The University of Missouri-St. Louis is required to comply with U.S. Federal tax law when making payments to or on behalf of non-citizens of the United States. Many international students, teaching and research scholars and other visitors come to UMSL, and most are "nonresident aliens" for tax purposes. Individuals who are deemed to be "non-resident aliens" for U.S. federal income tax purposes are subject to tax under IRC Section 1441. In general, all income paid by the university/agency to a foreign person, or to a third party on behalf of the foreign person, is taxable unless the income is:

(1) exempt from tax under the provisions of an income tax treaty between the U.S. and the person's country of residence (see Tax Treaty)
(2) exempt from tax under a Code provision, or
(3) is "foreign source" of income.

These tax laws are complex and can be very confusing to the foreign national and/or staff person responsible for complying with the regulation. Our non-resident tax speciliast is available to help you understand some of these confusing tax issues whether you are the international student, scholar, or visitor receiving a payment, or the faculty/staff attempting to make a payment to a non-citizen.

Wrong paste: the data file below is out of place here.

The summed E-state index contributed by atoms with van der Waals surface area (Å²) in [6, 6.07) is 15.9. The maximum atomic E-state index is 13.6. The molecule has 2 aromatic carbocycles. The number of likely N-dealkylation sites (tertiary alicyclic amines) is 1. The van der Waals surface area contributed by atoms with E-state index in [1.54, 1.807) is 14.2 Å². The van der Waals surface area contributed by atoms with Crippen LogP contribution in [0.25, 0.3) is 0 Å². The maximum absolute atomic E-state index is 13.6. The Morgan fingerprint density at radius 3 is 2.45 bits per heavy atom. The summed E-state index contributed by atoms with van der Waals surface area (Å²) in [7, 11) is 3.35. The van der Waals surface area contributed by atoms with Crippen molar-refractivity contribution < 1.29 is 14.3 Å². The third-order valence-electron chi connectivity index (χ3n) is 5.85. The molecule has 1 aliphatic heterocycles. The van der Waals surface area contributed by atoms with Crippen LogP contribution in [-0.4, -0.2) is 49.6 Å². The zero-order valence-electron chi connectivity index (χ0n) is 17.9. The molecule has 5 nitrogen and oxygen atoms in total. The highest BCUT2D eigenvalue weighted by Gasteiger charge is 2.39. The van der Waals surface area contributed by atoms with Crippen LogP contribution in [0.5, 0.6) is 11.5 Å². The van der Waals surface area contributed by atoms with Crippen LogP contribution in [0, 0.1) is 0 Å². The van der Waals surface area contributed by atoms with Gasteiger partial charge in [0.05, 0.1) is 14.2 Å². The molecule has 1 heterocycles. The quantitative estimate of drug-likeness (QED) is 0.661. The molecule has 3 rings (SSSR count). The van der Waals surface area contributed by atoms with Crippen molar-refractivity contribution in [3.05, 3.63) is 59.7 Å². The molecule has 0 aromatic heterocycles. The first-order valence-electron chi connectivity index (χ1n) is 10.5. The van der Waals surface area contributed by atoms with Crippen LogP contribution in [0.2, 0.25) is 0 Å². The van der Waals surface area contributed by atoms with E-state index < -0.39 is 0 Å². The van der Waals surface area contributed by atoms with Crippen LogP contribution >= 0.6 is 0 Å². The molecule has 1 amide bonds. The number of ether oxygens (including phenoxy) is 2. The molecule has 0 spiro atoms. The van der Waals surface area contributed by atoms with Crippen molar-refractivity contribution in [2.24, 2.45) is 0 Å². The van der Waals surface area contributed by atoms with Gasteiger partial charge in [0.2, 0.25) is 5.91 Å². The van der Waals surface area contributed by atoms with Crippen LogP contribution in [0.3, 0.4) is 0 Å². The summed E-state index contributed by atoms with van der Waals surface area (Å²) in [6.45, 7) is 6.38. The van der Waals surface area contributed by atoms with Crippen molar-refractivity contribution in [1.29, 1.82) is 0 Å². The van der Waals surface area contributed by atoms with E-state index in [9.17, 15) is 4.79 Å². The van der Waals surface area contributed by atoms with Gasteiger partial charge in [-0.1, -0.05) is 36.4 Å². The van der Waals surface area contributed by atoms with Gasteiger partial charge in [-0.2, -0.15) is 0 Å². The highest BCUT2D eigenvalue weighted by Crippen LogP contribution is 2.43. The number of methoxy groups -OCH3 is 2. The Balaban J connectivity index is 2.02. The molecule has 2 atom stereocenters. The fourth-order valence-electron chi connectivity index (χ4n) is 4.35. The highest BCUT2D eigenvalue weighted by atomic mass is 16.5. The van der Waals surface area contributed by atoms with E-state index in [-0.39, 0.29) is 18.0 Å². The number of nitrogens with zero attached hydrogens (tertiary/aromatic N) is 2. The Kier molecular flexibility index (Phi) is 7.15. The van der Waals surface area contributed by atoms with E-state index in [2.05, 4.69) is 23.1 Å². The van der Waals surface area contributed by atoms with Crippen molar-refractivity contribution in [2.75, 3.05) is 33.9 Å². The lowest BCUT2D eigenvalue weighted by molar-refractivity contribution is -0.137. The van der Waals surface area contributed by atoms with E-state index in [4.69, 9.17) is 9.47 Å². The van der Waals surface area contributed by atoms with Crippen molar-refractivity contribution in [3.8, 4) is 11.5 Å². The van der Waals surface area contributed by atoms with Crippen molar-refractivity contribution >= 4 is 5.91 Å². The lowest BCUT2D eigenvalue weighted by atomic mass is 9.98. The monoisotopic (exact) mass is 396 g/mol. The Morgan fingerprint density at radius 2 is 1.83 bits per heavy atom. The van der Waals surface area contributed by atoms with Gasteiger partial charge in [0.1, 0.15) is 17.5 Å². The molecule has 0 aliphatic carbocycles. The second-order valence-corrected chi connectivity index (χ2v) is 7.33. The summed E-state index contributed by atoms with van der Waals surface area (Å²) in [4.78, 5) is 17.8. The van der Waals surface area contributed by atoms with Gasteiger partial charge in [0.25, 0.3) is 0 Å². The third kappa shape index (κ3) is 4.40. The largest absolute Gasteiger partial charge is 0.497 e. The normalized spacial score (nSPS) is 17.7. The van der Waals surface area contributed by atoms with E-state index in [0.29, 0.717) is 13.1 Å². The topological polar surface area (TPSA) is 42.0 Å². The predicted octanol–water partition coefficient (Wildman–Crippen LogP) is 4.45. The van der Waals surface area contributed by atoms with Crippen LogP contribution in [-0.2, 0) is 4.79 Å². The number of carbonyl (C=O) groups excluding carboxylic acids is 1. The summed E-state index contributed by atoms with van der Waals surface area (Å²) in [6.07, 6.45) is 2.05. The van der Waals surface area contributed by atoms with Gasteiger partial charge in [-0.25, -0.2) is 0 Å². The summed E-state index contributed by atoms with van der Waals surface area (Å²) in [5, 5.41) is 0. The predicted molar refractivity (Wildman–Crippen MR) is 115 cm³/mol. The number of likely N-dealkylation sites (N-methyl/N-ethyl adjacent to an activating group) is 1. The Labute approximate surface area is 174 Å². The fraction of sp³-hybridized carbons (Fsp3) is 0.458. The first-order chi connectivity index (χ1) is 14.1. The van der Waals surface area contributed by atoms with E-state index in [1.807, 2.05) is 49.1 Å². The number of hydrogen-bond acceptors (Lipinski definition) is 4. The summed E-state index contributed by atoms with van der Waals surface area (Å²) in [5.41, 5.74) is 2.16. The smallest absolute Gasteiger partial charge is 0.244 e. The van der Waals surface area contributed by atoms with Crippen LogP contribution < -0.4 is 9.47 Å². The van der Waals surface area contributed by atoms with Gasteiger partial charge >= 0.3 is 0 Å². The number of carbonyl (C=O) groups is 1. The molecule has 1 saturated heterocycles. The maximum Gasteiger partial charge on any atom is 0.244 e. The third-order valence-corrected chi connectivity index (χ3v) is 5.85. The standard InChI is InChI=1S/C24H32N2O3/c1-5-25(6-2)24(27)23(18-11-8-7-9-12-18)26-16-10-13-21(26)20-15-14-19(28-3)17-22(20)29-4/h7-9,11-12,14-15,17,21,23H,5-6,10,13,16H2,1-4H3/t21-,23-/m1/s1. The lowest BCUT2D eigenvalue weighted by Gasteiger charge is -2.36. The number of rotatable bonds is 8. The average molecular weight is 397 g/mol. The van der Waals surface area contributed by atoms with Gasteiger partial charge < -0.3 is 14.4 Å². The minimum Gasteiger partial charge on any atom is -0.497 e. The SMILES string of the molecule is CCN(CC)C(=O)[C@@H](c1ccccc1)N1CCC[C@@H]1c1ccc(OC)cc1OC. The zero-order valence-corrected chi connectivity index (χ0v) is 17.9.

Please use the links below to locate information for your tax needs.

General Information Covering:

A. Different types of taxes
B. Definition of Nonresident Alien
C. Substantial Presence Test
D. Tax Treaties
E. Employment and Hiring Procedures on UMSL campus
F. Social Security Numbers (SSN) and Individual Taxpayer Identification Number (ITIN)
G. Taxes on scholarship and prize awards
H. Filing tax returns
I. Reporting Requirements for Dependents
J. Social Security Tax Exemption

Foreign Visitor Tax Guide

Tax and Employment Procedures for Departments

Assistance with Filing Tax Returns (including Tax Workshop Schedule)

Tax Glossary

Important Dates and Documents

Tax Forms

Nonresident Alien Sprintax Demo (requires PowerPoint)

Nonresident Tax Video Series

For more information about payroll, income taxes, and related questions, please contact Jim Webb at we